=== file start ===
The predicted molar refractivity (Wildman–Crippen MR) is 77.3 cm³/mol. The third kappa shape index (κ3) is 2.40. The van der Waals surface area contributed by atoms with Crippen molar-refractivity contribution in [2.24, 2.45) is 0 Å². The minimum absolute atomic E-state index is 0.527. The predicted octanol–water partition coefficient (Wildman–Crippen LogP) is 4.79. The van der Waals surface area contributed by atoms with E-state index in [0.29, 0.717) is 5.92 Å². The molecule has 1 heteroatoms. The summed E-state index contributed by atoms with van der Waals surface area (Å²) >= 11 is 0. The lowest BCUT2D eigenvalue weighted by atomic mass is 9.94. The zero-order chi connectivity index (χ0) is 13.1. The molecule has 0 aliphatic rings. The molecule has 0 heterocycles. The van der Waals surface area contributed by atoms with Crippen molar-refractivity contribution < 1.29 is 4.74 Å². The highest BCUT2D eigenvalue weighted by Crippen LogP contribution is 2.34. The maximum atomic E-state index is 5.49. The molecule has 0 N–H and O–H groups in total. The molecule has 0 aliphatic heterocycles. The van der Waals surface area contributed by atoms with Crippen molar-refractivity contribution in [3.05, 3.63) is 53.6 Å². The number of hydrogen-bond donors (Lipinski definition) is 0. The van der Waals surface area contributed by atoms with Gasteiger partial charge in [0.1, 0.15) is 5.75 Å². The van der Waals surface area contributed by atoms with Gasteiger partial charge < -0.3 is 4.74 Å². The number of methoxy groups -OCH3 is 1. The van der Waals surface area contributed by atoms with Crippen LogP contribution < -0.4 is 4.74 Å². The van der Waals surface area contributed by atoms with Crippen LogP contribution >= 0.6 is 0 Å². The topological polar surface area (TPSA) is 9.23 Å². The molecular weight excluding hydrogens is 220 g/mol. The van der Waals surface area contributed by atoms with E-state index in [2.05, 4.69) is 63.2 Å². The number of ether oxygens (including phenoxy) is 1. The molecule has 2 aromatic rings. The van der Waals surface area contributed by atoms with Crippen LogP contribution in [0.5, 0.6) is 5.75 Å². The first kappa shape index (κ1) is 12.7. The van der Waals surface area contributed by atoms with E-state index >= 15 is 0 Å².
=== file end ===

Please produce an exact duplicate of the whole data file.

The predicted molar refractivity (Wildman–Crippen MR) is 77.3 cm³/mol. The third kappa shape index (κ3) is 2.40. The van der Waals surface area contributed by atoms with Crippen molar-refractivity contribution in [2.24, 2.45) is 0 Å². The minimum absolute atomic E-state index is 0.527. The predicted octanol–water partition coefficient (Wildman–Crippen LogP) is 4.79. The van der Waals surface area contributed by atoms with E-state index in [0.29, 0.717) is 5.92 Å². The molecule has 1 heteroatoms. The summed E-state index contributed by atoms with van der Waals surface area (Å²) >= 11 is 0. The lowest BCUT2D eigenvalue weighted by atomic mass is 9.94. The zero-order chi connectivity index (χ0) is 13.1. The molecule has 0 aliphatic rings. The molecule has 0 heterocycles. The van der Waals surface area contributed by atoms with Crippen molar-refractivity contribution < 1.29 is 4.74 Å². The highest BCUT2D eigenvalue weighted by Crippen LogP contribution is 2.34. The maximum atomic E-state index is 5.49. The molecule has 0 N–H and O–H groups in total. The molecule has 0 aliphatic heterocycles. The van der Waals surface area contributed by atoms with Crippen molar-refractivity contribution in [3.05, 3.63) is 53.6 Å². The number of hydrogen-bond donors (Lipinski definition) is 0. The van der Waals surface area contributed by atoms with Gasteiger partial charge in [0.1, 0.15) is 5.75 Å². The van der Waals surface area contributed by atoms with Gasteiger partial charge < -0.3 is 4.74 Å². The number of methoxy groups -OCH3 is 1. The van der Waals surface area contributed by atoms with Crippen LogP contribution < -0.4 is 4.74 Å². The van der Waals surface area contributed by atoms with Crippen LogP contribution >= 0.6 is 0 Å². The topological polar surface area (TPSA) is 9.23 Å². The molecular weight excluding hydrogens is 220 g/mol. The van der Waals surface area contributed by atoms with E-state index in [2.05, 4.69) is 63.2 Å². The number of ether oxygens (including phenoxy) is 1. The molecule has 2 aromatic rings. The van der Waals surface area contributed by atoms with Crippen LogP contribution in [0.5, 0.6) is 5.75 Å². The first kappa shape index (κ1) is 12.7. The van der Waals surface area contributed by atoms with E-state index >= 15 is 0 Å².